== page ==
School chief: Tax renewal an investment in county’s future

By JAN GRIFFEY/Editor

COLUMBIANA — Shelby County’s school chief says voting to renew the school district’s 30 mill property tax on Feb. 8 is an important investment in the future of the county’s children.
Randy Fuller, Shelby County Schools superintendent, addressed the membership of the South Shelby Chamber of Commerce at its luncheon on Jan. 6 at the Columbiana United Methodist Church and asked for its help in spreading the word about the need for renewing the tax.
The focus of the meeting, sponsored by Alagasco, was honoring Shelby County’s Board of Education and education leaders.
Fuller said county voters are being asked to renew an existing tax, not a tax increase.
“As goodwill ambassadors in your community, we want you to talk to your church, neighbors and those you meet at the grocery store,” and remind them how important the renewal is for the benefit of Shelby County’s children and it will not increase existing taxes, he said.
The 30 mill tax costs homeowners of a typical $100,000 home about $300 per year, Fuller said.
Those funds represent about $74.9 million a year, or 28 percent of the school district’s annual budget. The remainder of the county’s $270.7 million budget is composed of money from the state, federal government and the state’s sales tax, of which about a half a cent goes to fund schools.
The importance of the 30 mills, as well as the sales tax funds, is the district officials can spend those funds in a way they think best serves county students, rather than by mandates.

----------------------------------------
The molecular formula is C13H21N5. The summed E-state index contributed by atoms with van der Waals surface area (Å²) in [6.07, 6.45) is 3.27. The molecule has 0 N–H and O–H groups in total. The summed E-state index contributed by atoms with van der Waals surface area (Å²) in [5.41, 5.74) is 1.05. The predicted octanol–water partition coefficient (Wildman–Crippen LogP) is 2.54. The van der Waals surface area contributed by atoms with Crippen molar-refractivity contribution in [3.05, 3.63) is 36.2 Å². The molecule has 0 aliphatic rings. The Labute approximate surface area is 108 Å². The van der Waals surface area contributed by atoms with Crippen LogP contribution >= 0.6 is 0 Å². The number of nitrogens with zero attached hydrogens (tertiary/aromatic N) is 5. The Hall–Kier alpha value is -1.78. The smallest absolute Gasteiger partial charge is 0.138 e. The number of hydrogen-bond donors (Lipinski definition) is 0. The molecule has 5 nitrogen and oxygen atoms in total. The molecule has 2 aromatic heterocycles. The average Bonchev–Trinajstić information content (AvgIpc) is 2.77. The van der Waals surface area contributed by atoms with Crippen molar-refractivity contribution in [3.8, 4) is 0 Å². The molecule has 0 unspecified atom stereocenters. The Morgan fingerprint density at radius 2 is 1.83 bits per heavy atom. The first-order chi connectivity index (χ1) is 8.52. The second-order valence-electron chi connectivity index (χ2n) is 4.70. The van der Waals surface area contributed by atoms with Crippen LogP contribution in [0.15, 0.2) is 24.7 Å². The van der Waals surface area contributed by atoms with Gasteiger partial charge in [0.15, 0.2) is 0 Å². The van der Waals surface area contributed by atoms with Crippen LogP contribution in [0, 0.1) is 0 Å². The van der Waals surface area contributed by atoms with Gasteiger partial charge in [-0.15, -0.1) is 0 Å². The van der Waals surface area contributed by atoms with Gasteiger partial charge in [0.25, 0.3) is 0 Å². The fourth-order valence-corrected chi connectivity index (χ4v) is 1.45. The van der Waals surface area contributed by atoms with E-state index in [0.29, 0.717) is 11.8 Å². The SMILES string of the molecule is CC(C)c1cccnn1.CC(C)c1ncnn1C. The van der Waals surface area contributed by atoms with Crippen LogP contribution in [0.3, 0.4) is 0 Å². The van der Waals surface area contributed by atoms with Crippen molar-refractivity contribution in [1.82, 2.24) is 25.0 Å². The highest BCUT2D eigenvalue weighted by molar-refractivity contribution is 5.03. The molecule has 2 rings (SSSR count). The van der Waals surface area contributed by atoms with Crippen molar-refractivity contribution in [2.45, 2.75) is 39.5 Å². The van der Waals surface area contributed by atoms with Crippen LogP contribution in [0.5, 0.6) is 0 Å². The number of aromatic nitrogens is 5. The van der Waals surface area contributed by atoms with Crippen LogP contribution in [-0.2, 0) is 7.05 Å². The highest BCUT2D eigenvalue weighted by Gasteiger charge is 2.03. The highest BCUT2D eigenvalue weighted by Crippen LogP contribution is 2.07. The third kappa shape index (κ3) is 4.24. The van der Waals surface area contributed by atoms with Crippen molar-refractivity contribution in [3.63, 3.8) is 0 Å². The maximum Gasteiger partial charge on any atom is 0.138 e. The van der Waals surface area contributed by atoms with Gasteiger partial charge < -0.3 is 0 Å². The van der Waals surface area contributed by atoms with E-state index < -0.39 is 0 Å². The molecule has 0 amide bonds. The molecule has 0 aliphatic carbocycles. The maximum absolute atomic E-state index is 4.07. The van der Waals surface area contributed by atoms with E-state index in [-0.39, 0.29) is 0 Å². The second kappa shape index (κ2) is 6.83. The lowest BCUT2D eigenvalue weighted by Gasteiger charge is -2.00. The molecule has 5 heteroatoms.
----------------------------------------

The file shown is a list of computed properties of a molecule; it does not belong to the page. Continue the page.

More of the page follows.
He said the money generated from the millage benefits the county’s students, and therefore its future, because it will fund capital improvements, programs, personnel and operations.
Capital improvements include classroom additions, construction of new schools and modernization of existing schools.
Programs funded by the millage include technology, gifted student education, advanced placement, career technical education and special education.
Personnel funded by the millage include art and music teachers, band and choir directors, counselors and assistant principals.
“The state pays the minimum for personnel,” Fuller said. “We invest further in our students in a number of ways, like providing an art program at every school.”
The funds also support the district’s operations by providing building monitoring and security, maintenance and custodial support and student transportation.
“Our school bus drivers drive 17,000 miles a day on a total of 400-plus routes,” Fuller said.
He said seeking the renewal of the 30 mill property tax levy now, rather than six years from now when it is set to expire, will allow school district leaders to “sustain the superior progress we’ve made.”
Evidence of that progress include this year’s 93 percent graduation rate and ACT scores that are the highest in the district’s history, Fuller said.
In addition, the district’s child nutrition program at all 20 elementary and intermediate schools earned Gold Medal recognition at the national level.
“Only 79 schools in the U.S. achieved this award,” he said.
Shelby County, as the fourth-largest county in the state and its fastest-growing, has seen an increase in student population of 8,000 over the past 10 years, and Fuller said that’s expected to grow by another 3,000 students in the next six years.
“With the successful renewal, we can address our current and future building needs,” he said.